BOSTON — Doctors treating Teresa Heinz Kerry, the wife of U.S. Secretary of State John Kerry, have ruled out several serious conditions such as a brain tumor, stroke or heart attack as possible causes of the seizure-like symptoms she experienced, a spokesman for Kerry said Tuesday.
Heinz Kerry, 74, was flown to Massachusetts General Hospital after becoming ill Sunday on the Massachusetts island of Nantucket, where the couple owns a home.
Her condition continues to improve and she remained in fair condition at the hospital, State Department spokesman Glen Johnson said in a statement. While evaluations continued to determine what caused the seizure-like symptoms, Johnson said she, her husband and other family members were “deeply grateful” to learn that doctors had eliminated a brain tumor, stroke or heart attack as possible triggers.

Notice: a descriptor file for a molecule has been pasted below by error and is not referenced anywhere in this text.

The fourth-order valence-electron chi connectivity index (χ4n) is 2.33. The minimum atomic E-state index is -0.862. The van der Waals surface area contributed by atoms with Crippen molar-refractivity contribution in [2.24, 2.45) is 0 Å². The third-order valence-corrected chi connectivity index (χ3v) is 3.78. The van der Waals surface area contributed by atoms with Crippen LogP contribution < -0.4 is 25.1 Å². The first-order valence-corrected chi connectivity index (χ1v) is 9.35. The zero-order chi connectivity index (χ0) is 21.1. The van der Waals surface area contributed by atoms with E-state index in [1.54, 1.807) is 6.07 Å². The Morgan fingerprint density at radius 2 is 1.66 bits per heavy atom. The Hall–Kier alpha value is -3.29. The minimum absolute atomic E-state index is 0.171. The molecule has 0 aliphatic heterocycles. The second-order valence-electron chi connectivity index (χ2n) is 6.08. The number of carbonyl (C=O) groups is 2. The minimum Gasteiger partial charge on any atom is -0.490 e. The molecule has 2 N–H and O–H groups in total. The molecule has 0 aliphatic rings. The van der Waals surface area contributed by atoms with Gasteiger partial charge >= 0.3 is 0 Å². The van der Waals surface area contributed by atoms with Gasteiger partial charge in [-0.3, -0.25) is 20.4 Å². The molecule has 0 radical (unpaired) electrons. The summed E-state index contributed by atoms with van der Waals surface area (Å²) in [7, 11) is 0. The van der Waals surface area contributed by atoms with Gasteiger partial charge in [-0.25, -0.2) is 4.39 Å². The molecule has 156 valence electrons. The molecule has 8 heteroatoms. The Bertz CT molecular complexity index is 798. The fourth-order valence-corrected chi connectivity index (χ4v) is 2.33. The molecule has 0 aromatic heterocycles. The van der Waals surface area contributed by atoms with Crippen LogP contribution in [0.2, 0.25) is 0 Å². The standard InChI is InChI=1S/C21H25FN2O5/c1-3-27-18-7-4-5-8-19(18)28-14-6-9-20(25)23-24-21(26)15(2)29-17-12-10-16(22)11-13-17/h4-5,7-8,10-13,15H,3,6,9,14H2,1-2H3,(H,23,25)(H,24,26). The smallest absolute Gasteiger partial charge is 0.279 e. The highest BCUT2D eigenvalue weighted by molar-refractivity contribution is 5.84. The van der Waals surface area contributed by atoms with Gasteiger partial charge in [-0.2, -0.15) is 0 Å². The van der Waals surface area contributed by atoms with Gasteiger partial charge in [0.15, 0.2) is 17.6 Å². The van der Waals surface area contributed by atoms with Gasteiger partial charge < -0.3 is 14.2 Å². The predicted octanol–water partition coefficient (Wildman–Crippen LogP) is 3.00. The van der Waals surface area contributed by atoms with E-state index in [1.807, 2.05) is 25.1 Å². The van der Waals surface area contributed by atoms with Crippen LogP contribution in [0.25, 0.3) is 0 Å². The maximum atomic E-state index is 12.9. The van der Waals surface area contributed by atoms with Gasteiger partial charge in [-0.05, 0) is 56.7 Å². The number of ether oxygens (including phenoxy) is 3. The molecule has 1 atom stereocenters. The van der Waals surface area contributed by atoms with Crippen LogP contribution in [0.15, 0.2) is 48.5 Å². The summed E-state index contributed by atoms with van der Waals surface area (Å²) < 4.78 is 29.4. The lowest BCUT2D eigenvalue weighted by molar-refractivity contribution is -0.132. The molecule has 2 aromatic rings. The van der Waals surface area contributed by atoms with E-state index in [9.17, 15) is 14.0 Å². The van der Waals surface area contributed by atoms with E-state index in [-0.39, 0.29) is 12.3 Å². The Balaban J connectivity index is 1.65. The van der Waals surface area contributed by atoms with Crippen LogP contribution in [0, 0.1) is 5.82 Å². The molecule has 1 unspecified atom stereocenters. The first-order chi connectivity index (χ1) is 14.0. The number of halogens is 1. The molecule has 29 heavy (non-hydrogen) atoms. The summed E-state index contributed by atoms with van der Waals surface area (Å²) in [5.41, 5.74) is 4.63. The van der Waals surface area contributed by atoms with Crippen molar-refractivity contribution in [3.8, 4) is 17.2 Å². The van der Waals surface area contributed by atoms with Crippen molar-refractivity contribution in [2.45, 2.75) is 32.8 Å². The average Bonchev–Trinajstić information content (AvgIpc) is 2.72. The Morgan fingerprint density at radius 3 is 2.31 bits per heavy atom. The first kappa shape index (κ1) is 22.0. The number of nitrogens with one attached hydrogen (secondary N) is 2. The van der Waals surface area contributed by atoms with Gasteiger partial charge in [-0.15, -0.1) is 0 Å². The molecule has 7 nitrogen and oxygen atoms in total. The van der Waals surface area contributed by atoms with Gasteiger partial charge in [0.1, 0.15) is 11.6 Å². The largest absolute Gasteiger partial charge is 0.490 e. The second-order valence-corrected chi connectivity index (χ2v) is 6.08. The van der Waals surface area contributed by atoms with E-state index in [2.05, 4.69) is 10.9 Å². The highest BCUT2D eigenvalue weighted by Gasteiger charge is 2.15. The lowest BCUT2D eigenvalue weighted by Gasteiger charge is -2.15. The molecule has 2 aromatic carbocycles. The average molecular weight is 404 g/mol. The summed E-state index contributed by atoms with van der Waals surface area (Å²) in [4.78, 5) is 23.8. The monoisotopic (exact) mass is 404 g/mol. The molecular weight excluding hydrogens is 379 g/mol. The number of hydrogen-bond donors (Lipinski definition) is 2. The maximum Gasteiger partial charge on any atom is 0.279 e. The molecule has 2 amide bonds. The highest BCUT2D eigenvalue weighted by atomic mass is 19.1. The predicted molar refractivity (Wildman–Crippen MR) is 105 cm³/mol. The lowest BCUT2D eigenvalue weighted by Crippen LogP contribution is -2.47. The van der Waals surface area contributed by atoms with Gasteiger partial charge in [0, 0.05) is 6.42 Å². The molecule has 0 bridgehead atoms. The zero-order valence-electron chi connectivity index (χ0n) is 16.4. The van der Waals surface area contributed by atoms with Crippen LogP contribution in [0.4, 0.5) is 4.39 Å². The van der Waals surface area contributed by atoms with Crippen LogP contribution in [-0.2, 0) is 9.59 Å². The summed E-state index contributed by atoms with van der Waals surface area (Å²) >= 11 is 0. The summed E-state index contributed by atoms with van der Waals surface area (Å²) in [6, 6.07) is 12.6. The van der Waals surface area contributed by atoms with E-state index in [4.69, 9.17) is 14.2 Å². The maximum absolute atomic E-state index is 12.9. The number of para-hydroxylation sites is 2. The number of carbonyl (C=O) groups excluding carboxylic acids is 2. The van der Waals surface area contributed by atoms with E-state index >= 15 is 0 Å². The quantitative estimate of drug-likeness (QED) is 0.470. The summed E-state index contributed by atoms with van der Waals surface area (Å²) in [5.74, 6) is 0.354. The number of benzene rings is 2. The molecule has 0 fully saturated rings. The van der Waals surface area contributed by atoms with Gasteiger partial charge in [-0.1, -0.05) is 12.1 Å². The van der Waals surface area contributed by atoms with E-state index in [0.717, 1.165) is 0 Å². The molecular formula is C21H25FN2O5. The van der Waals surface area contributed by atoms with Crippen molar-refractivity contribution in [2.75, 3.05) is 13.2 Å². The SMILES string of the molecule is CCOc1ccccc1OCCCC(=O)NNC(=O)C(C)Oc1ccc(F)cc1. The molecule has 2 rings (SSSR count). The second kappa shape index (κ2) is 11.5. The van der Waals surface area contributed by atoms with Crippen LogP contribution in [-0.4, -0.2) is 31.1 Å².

The positive developments would also enable Kerry to temporarily resume his official schedule. Kerry will “briefly travel” to Washington on Tuesday to open scheduled meetings between the U.S. and China on strategic and economic issues.
“Members of the family will remain at the hospital before the Secretary’s return to Boston,” Johnson said.
The family did not plan to release any further information about Heinz Kerry’s condition until she was discharged from the hospital, he added.
Heinz Kerry, an heir to the Heinz ketchup fortune, is the widow of former U.S. Sen. John Heinz, who was killed along with six others in 1991 when a helicopter collided with a plane over a schoolyard in Merion, Pa. She married Kerry, a longtime senator from Massachusetts, in 1995.
In 2009, Heinz Kerry was diagnosed with breast cancer and underwent lumpectomies on both breasts.
Kerry, the 2004 Democratic presidential nominee, resigned from the U.S. Senate on Feb. 1 after being confirmed to succeed Hillary Rodham Clinton as Secretary of State.
Johnson said the family was humbled and overwhelmed by the outpouring of support for Heinz Kerry and well wishes that had poured in over the past several days, including those from former congressional colleagues and staff. The family was also touched by several messages and phone calls received from foreign leaders, he said.